I got everything together for the race. I had trouble deciding what to carry. As you all know, I HATE my pack and the thought of wearing it at this race made me cringe. The weight on my neck and the chafing were not appealing. I also didn't want to carry to a handheld because I knew I'd need my hands free for rock scrambling (Oh and on a similar note, I purposely held off on getting my nails done again because long fingernails would have sucked in this race). I finally settled on my dorky Amphipod running belt. It's what I've been using mostly on all of my runs so I'm used to it. I put a gel, some watermelon gummies and 3 S-Caps in there. And that was it. I would end up only using the S-Caps.

I bought this for the 2014 Boston Marathon so I could carry my phone and money. I was nervous after the 2013 race and hearing horror stories of runners stranded in the city with no way to contact people and no money to buy something to drink.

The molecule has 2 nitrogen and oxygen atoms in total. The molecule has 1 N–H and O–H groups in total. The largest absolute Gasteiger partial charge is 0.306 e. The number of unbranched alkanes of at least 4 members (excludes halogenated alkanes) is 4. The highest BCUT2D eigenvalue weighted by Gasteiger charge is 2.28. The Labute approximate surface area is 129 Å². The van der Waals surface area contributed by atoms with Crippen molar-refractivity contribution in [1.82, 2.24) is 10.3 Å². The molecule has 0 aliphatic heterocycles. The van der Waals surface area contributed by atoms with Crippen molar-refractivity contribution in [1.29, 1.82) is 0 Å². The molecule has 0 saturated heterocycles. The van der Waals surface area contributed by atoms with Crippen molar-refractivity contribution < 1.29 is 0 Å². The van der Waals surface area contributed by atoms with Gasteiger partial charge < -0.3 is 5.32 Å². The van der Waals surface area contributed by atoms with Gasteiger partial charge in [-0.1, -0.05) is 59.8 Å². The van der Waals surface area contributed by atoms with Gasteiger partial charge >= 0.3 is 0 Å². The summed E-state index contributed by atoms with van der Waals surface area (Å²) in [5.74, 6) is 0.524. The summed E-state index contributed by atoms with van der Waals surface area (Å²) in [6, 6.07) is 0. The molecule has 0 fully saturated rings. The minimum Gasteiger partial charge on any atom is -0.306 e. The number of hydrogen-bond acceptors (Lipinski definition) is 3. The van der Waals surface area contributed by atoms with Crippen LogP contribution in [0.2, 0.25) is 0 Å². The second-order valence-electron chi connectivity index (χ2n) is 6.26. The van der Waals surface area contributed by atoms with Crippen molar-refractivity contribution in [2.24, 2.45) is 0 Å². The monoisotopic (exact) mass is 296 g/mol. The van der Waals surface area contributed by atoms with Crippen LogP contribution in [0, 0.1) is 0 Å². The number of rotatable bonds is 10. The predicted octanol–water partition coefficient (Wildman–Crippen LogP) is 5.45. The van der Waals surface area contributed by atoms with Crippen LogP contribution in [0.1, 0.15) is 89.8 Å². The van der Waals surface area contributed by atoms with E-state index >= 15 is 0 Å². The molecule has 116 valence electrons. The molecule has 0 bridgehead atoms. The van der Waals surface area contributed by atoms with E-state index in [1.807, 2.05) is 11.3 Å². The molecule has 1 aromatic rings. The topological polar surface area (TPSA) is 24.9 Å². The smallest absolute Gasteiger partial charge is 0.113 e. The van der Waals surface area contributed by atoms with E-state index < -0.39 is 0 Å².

I decided to wear my Chaco Sandals for the hour bus ride so I brought a drop bag for my shoes and water bottle. I got on the first bus out as planned. Talked to Nate for awhile. We were both wearing our "Run the Whites" singlets. I thought it would be cool to represent the White Mountains while racing in NY. I wore my NB black shorts and a Buff. I don't wear hats in trail races since I've clocked myself in the head with low-lying branches  that weren't visible due to the hat brim blocking my vision. The one thing I was very unhappy with wearing at today's race was my shoe choice. I had planned to wear my La Sportiva Mutants like always, but I guess they got wet and dried in the sun too many times because all of sudden, they were too small!! Really bad timing since I couldn't afford a brand new pair of trail shoes since last minute I'd be paying full price. Had I had more time, I would have ordered something on clearance, but I didn't. So I had to make the best choice of shoes from a bunch of bad options. I love my HOKA Speedgoat 2s, but I was not wearing those this shoes in this race. I would have stumbled in them. My other La Sportiva shoe models weren't good either. One pair, same problem. Toes at the end. The other is an old model (Ultra Raptor) that almost has a high heel on it. Not being used to running in those, I would have caught that on roots and rocks. So my only option was the Saucony Peregrine 8. I actually love these shoes, but I've never raced in them. Plus the sides on both toes are ripped and about to blow out, but it was really my only option. Let's just say that I obviously got by ok, but it wasn't good. I'll never race in them again.